In the US, Chrome OS managed to grow to 58% market share in 2016 up from 50% a year earlier, while iOS dropped to 14%, down from 19% in 2015, and macOS dropped to 5% share, down from 6%.
Android also posted declines for the US market with a drop of one percentage point year over year to land at 1% share in 2016. Windows managed to maintain its 22% share from the year before.
The report cites the price point of Chromebooks along with Google’s education software offerings as major contributors to its growth, as well as a focus on 2-in-1 products by both Microsoft and Google.
The strong combination of affordable devices, productivity tools via G-Suite, easy integration with third party platforms/tools, task management/distribution via Google Classroom and easy device management remains extremely popular with US teachers and IT buyers alike. The rise of Chromebooks has also set new industry benchmarks with regards to average device pricing, with prices reaching as low as $120 on certain projects…
Both Microsoft and Google (and their respective partners) have announced a wide range of 2-in-1 products designed specifically for education and are expected to sell for under $300. The 2-in-1 form factor is ideal for education, providing schools with flexibility in usage. In addition, the technology behind stylus/pen usage has developed rapidly and ‘inking’ is expected to become widespread and add value to device usage.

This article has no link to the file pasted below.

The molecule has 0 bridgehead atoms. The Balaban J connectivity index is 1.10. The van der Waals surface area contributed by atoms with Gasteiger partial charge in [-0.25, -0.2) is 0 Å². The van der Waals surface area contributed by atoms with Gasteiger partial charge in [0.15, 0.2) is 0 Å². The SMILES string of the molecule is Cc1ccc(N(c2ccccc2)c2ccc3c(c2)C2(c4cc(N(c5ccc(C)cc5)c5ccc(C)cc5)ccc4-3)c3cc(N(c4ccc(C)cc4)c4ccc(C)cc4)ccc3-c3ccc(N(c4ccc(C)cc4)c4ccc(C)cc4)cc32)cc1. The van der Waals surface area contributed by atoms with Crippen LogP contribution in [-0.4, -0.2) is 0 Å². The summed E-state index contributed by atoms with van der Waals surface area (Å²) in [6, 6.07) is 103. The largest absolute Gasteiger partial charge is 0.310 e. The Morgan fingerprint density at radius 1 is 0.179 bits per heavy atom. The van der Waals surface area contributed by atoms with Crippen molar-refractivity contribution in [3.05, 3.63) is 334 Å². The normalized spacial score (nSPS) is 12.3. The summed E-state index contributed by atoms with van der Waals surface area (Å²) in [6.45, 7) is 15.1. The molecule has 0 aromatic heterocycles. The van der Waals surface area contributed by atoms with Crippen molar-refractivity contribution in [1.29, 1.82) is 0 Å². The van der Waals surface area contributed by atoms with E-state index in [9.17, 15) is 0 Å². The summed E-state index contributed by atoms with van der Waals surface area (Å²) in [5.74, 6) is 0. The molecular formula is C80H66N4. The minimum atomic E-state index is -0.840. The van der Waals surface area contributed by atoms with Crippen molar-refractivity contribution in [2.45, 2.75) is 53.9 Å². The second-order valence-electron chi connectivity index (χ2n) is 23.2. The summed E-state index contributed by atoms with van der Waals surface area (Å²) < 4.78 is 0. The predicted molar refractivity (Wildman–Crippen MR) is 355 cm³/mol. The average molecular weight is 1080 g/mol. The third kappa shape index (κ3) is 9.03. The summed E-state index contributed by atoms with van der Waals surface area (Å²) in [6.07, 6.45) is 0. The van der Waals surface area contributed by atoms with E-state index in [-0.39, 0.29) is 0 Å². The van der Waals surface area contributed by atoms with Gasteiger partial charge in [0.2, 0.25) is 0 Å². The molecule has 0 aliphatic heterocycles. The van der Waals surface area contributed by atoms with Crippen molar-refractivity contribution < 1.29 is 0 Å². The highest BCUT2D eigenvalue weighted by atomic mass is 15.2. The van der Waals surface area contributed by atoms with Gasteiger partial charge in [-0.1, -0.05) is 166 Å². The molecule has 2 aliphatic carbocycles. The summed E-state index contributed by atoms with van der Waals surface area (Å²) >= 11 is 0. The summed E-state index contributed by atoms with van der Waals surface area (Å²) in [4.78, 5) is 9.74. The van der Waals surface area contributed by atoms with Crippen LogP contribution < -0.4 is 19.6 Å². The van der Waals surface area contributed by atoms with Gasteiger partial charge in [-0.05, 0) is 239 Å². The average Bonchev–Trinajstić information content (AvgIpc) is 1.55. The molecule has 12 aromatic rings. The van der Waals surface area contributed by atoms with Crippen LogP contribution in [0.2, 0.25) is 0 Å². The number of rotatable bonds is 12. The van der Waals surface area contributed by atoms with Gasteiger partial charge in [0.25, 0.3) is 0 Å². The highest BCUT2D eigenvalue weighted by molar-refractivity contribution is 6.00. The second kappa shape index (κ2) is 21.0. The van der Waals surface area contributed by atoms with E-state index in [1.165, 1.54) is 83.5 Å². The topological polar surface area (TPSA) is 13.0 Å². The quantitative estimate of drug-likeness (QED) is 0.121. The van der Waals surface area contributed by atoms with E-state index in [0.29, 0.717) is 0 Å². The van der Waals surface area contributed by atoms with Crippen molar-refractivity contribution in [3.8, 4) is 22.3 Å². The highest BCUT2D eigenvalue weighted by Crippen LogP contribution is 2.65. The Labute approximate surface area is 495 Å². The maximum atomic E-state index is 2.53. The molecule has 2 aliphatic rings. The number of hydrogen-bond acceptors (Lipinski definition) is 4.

The declines for Apple in the US market come as shipments overall grew 18% year over year to 12.6 million units in the US. The report notes the launch of Apple’s ‘Classroom’ app and new education features in iOS 9.3, including multi-user support for iPads, as the company’s notable contributions to the space in 2016.
The gap between Chrome OS and Apple’s operating systems is less so for the rest of the world, with Chrome OS doubling its share to 6% in 2016 as iOS grew one percentage point to 9% and macOS dropped one to 1%. Windows grew its share in the rest of the world to 65% from 56% of the market in 2015 to continue its lead. And Android declined from 26% in 2015 to 17% last year.
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